Malloy’s stance: Negotiations must start with balanced budget


Malloy: ‘We’re not going to negotiate off a budget that is already out of balance. That doesn’t make any sense.’

Gov. Dannel P. Malloy said Friday the starting point in next week’s negotiations over how to deliver a balanced budget should be his administration’s new plan, not the unbalanced proposal adopted by the Appropriations Committee.

“We’re not going to negotiate off a budget that is already out of balance. That doesn’t make any sense,” Malloy told The Mirror after a political event in Hartford.

The Democratic governor is to meet Tuesday with the leaders of the General Assembly’s Democratic majorities and Republican minorities to work on a budget for the fiscal year that begins July 1 that can be passed by the legislature’s constitutional adjournment deadline of midnight May 4.

To close a projected shortfall of more than $900 million, Malloy proposed an austerity budget in February. His proposal quickly fell about $340 million out of balance as in the face of declining revenues, and the version adopted last week by the Appropriations Committee had a similar built in deficit.

Malloy also has expressed his frustration with the Republican minorities in the House and Senate, who say they won’t submit a budget proposal because Democrats have not treated GOP calls to restructure worker salary and benefit costs seriously. Those changes would require concessions from labor unions, though, and union leaders have said repeatedly that workers — who granted concessions in 2009 and 2011 — won’t provide another round of givebacks this year.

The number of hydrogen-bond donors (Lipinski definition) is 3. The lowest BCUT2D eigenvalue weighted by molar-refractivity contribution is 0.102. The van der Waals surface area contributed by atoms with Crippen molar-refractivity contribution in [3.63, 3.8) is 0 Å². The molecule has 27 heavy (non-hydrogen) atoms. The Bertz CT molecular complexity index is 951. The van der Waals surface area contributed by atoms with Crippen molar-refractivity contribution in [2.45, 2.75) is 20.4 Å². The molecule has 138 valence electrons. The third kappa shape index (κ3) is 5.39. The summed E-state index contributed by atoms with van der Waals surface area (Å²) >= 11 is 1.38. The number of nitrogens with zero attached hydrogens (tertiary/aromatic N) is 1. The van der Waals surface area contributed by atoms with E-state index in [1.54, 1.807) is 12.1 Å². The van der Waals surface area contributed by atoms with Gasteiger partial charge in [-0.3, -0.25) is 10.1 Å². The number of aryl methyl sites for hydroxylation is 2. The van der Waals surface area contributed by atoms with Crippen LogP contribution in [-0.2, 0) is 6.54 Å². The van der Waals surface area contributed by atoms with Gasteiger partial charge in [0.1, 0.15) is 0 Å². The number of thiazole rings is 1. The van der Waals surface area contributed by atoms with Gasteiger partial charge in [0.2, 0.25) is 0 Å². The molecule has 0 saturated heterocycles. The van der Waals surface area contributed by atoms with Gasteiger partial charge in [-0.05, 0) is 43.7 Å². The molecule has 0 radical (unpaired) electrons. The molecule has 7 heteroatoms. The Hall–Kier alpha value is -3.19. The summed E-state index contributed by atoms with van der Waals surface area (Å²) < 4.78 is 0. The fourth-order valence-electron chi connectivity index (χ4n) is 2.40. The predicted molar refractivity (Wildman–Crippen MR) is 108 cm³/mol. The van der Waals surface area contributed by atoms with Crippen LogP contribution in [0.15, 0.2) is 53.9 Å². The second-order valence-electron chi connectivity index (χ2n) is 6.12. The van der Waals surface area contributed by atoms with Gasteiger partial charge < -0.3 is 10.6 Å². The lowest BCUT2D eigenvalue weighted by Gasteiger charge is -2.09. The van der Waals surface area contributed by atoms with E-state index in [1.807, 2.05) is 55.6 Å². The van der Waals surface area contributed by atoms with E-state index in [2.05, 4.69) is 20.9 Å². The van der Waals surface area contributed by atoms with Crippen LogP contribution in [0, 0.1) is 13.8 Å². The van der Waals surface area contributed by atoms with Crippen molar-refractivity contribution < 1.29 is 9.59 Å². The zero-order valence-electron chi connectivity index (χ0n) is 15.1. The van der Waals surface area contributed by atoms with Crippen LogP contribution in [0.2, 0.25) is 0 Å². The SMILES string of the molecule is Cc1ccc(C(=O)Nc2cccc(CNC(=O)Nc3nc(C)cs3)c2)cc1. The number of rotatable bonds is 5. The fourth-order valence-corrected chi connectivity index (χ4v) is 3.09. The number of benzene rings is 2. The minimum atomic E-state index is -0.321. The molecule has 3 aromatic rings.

“I think people need to come forward with their comprehensive proposals,” he said. “We proposed a budget that was balanced in February. Things changed. We expected a budget that was in balance coming out of the legislature. We didn’t get it. We turned around a budget fairly quickly that is in balance.

The Malloy administration responded Tuesday with a new budget proposal that infuriated lawmakers by cutting school aid to wealthier towns, social services and shrinking a plan to use sales-tax revenue for local property tax relief. Malloy said he is open to restoring those cuts if legislators can find alternatives.

“As we have those discussions, whatever comes out of our budget has got to be replaced with other reductions,” Malloy said. “We have got to agree where we start. I’m not starting anywhere but with a budget that is balanced.”